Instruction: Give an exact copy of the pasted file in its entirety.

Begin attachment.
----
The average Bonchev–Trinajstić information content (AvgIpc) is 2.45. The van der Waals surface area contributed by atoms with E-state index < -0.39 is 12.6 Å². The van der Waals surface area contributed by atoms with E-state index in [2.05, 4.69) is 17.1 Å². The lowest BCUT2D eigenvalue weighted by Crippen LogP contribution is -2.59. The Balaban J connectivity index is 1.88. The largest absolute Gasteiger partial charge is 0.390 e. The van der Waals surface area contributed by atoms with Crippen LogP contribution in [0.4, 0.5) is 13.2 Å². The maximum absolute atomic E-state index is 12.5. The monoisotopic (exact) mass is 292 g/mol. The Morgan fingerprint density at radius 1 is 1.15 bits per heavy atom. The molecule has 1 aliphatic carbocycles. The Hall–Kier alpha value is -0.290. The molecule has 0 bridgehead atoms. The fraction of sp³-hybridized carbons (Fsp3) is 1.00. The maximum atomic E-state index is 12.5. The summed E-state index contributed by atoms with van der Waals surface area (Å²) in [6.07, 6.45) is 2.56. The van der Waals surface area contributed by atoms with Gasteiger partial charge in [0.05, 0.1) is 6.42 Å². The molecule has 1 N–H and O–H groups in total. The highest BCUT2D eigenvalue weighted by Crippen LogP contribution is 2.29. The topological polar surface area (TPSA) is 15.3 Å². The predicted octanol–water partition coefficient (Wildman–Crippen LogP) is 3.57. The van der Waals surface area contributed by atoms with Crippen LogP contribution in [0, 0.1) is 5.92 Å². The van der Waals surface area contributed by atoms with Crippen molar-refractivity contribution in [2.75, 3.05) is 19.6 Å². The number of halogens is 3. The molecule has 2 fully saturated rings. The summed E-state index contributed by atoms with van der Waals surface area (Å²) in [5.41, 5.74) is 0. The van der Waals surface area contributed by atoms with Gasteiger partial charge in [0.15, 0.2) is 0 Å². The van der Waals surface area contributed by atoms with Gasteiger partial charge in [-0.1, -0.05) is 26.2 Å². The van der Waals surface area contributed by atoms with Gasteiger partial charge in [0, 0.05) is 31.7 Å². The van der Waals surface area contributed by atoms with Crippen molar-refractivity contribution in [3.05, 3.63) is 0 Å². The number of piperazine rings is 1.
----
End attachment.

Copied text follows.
The average Bonchev–Trinajstić information content (AvgIpc) is 2.45. The van der Waals surface area contributed by atoms with E-state index < -0.39 is 12.6 Å². The van der Waals surface area contributed by atoms with E-state index in [2.05, 4.69) is 17.1 Å². The lowest BCUT2D eigenvalue weighted by Crippen LogP contribution is -2.59. The Balaban J connectivity index is 1.88. The largest absolute Gasteiger partial charge is 0.390 e. The van der Waals surface area contributed by atoms with Crippen LogP contribution in [0.4, 0.5) is 13.2 Å². The maximum absolute atomic E-state index is 12.5. The monoisotopic (exact) mass is 292 g/mol. The Morgan fingerprint density at radius 1 is 1.15 bits per heavy atom. The molecule has 1 aliphatic carbocycles. The Hall–Kier alpha value is -0.290. The molecule has 0 bridgehead atoms. The fraction of sp³-hybridized carbons (Fsp3) is 1.00. The maximum atomic E-state index is 12.5. The summed E-state index contributed by atoms with van der Waals surface area (Å²) in [6.07, 6.45) is 2.56. The van der Waals surface area contributed by atoms with Gasteiger partial charge in [0.05, 0.1) is 6.42 Å². The molecule has 1 N–H and O–H groups in total. The highest BCUT2D eigenvalue weighted by Crippen LogP contribution is 2.29. The topological polar surface area (TPSA) is 15.3 Å². The predicted octanol–water partition coefficient (Wildman–Crippen LogP) is 3.57. The van der Waals surface area contributed by atoms with Crippen LogP contribution in [0, 0.1) is 5.92 Å². The van der Waals surface area contributed by atoms with Crippen molar-refractivity contribution in [2.75, 3.05) is 19.6 Å². The number of halogens is 3. The molecule has 2 fully saturated rings. The summed E-state index contributed by atoms with van der Waals surface area (Å²) in [5.41, 5.74) is 0. The van der Waals surface area contributed by atoms with Gasteiger partial charge in [0.15, 0.2) is 0 Å². The van der Waals surface area contributed by atoms with Gasteiger partial charge in [-0.1, -0.05) is 26.2 Å². The van der Waals surface area contributed by atoms with Gasteiger partial charge in [0, 0.05) is 31.7 Å². The van der Waals surface area contributed by atoms with Crippen molar-refractivity contribution in [3.05, 3.63) is 0 Å². The number of piperazine rings is 1.